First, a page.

Perspectives on Preservation: Clara Gilbert

Greetings from a Georgia girl.

As the newest member of the PAM team, an architecture student from Georgia, and an advocate for little-known architectural gems everywhere, I bring to you a grave tale—a reminder of the ephemeral nature of the built environment in times of flux in our communities.

If you hop on Google Maps and find “1289 Moreland Avenue, Atlanta, GA,” you will find yourself staring at an abandoned lot on the south side of town, surrounded by strip malls and auto repair shops. Would you believe me if I told you that this is a site worthy of DOCOMOMO distinction?

The C&S Bank was designed in 1965 by Kenneth Johnson. Surprisingly enough, Johnson is one step closer to many of you, being from Northern Minnesota, while his story also hits home with me, as he is an alumni of Georgia Tech, my alma matter.







Now, imagine it is the 1960’s, a time in which the aesthetic and formal architectural norms of previous decades are being questioned. Who wouldn’t want to do their banking business in a one of a kind centroidal building surrounding an exotic courtyard, where the only way to get in, is on a bridge 10’+ over the landscape? It may look nothing like a bank to us now, but when you consider that banks are set up as series of nodes in which both private and semi-private exchanges take place, it makes sense. Why not have a doughnut shaped building that steps up as you go around? Why not talk financials while looking out into your own bit of manufactured paradise?

As quirky as it may seem, it is a product of the time in which it was built, a time that we will never be able to fully access or comprehend now, unless we lived it. A building like this needs to have an advocate and careful conversations about how it will live on in the built environment and in our memories.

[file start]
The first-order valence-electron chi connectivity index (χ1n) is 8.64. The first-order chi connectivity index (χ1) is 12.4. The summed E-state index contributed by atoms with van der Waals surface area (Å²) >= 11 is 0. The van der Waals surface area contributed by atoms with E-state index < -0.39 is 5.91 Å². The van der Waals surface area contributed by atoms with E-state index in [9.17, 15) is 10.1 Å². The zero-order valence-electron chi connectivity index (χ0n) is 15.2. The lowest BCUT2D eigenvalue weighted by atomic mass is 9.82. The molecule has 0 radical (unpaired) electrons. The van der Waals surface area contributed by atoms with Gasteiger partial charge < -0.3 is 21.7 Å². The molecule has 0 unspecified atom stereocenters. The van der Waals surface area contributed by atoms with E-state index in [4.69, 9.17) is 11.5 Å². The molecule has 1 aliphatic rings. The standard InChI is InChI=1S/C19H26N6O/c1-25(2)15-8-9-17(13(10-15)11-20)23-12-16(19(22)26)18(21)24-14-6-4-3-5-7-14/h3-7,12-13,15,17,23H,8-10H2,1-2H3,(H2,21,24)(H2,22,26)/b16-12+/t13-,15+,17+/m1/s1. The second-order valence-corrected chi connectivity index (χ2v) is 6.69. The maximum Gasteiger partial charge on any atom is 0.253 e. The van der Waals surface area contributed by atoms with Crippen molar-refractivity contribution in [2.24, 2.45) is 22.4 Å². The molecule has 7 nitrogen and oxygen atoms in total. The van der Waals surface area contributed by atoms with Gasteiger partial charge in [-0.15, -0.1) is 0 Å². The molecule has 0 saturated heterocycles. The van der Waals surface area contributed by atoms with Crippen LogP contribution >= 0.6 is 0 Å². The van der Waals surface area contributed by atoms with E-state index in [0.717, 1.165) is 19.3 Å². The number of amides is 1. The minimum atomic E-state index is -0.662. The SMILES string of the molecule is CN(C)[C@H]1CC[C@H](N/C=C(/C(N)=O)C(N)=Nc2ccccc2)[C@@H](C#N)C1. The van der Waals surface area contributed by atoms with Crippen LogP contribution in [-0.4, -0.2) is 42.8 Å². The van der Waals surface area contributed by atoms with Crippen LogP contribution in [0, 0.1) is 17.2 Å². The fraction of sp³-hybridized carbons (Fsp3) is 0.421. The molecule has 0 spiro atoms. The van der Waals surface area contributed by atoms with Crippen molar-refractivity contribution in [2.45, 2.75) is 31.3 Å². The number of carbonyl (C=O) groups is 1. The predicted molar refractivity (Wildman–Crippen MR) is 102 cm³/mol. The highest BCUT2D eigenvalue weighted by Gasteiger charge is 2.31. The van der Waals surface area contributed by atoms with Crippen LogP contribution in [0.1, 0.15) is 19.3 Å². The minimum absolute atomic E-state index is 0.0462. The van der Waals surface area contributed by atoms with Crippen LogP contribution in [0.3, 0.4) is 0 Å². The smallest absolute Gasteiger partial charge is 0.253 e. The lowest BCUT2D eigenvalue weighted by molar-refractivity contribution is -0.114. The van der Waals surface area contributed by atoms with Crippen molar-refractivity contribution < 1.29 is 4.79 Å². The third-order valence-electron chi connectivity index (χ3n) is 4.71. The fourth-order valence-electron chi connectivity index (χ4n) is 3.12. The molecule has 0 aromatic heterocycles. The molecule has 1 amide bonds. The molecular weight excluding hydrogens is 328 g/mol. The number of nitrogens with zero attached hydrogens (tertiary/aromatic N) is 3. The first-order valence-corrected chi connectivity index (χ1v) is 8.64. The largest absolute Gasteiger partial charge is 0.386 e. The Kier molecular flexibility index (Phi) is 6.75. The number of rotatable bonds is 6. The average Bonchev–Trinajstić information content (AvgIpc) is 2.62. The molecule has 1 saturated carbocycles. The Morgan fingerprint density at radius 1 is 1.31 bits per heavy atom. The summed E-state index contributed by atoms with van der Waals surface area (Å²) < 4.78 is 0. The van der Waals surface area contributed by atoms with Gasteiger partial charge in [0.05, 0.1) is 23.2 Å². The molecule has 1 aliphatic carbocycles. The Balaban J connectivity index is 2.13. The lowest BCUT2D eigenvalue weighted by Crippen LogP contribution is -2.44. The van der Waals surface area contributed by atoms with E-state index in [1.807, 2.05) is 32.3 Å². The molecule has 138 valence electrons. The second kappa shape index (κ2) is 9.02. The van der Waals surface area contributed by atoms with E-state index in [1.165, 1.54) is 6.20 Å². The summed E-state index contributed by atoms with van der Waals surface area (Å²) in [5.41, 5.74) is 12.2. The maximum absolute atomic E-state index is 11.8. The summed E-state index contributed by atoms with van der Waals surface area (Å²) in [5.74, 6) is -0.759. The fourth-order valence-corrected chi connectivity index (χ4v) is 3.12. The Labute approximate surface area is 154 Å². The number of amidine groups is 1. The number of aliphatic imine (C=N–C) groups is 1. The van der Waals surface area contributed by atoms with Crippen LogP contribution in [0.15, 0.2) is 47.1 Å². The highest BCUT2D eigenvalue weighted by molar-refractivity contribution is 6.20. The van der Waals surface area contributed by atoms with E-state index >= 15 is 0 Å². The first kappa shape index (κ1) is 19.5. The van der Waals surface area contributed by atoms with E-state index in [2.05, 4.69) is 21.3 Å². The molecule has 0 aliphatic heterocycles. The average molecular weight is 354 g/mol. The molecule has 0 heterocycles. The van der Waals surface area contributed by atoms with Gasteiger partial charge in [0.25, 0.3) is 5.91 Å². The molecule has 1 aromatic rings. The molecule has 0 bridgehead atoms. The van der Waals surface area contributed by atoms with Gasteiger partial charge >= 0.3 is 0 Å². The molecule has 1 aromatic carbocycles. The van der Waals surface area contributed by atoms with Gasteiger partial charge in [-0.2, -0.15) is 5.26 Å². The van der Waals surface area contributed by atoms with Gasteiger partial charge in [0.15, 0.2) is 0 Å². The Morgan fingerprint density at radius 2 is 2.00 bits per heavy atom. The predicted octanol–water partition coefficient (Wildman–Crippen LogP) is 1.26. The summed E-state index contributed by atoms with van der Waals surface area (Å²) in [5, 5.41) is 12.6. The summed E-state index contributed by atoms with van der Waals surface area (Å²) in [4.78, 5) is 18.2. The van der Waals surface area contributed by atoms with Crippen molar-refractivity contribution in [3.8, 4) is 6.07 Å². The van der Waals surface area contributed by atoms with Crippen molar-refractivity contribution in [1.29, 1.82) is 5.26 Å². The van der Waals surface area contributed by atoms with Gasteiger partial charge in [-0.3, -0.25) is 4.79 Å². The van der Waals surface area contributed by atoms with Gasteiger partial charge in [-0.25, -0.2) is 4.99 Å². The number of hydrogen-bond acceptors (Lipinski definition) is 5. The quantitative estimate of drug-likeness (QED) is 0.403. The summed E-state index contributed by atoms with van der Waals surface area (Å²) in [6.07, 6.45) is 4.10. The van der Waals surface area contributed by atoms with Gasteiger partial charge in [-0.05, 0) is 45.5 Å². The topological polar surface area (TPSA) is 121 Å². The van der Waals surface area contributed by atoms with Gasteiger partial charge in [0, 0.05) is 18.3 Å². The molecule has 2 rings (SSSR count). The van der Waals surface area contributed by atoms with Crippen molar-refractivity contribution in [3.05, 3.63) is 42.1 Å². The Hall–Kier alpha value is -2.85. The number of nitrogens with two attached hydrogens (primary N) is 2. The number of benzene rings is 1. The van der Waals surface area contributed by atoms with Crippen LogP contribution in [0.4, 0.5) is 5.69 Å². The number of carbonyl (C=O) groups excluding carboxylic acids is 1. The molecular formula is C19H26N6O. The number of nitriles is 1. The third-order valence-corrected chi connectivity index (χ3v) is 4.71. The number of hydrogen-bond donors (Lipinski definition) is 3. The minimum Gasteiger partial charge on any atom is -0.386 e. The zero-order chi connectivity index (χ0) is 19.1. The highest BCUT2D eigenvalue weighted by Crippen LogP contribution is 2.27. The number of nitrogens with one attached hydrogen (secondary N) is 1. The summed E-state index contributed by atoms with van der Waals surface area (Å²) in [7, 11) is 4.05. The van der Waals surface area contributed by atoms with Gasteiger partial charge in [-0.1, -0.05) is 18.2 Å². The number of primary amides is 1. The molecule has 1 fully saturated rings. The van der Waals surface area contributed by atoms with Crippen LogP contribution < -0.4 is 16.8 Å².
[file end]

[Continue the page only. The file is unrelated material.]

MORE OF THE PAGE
So what happened? Apparently, the bank was only in operation for 20 years. In 2004, it was deemed “deteriorated and subject to vandalism” by DOCOMOMO. In the past few years there were conversations between neighborhood leaders trying to come up with a plan to save it, but at that point the building was too deteriorated and the land too valuable to do much of anything to save it. It ended up being torn down last year.






Maybe the Moreland corridor community was hit hard by white flight, or industrialization. Maybe there was a turnover of owners, the structure was neglected and interest was lost in the shifting of people, jobs, or money. But why does it seem that so often some of the most unique buildings become forgotten? Why do they often have such short life spans? Many of you “Recent Past” fans may be wondering the same things about other Mid-Century structures in your own communities.

This is an example of an extraordinary landmark in a unique neighborhood that was lost after a community forgot it even existed.

My hopes are that by reading this, you might think about the buildings that make your own community special; the buildings that you drive by and wonder what they used to be, or why they are abandoned. I challenge you to simply ask the question: what should the future of this building be?


Written By Clara Gilbert. Clara, an architecture student from Georgia Tech, is a summer intern with PAM. A Georgia native, yet Minnesota transplant, she loves learning of ways the preservation community shares ties across state lines.


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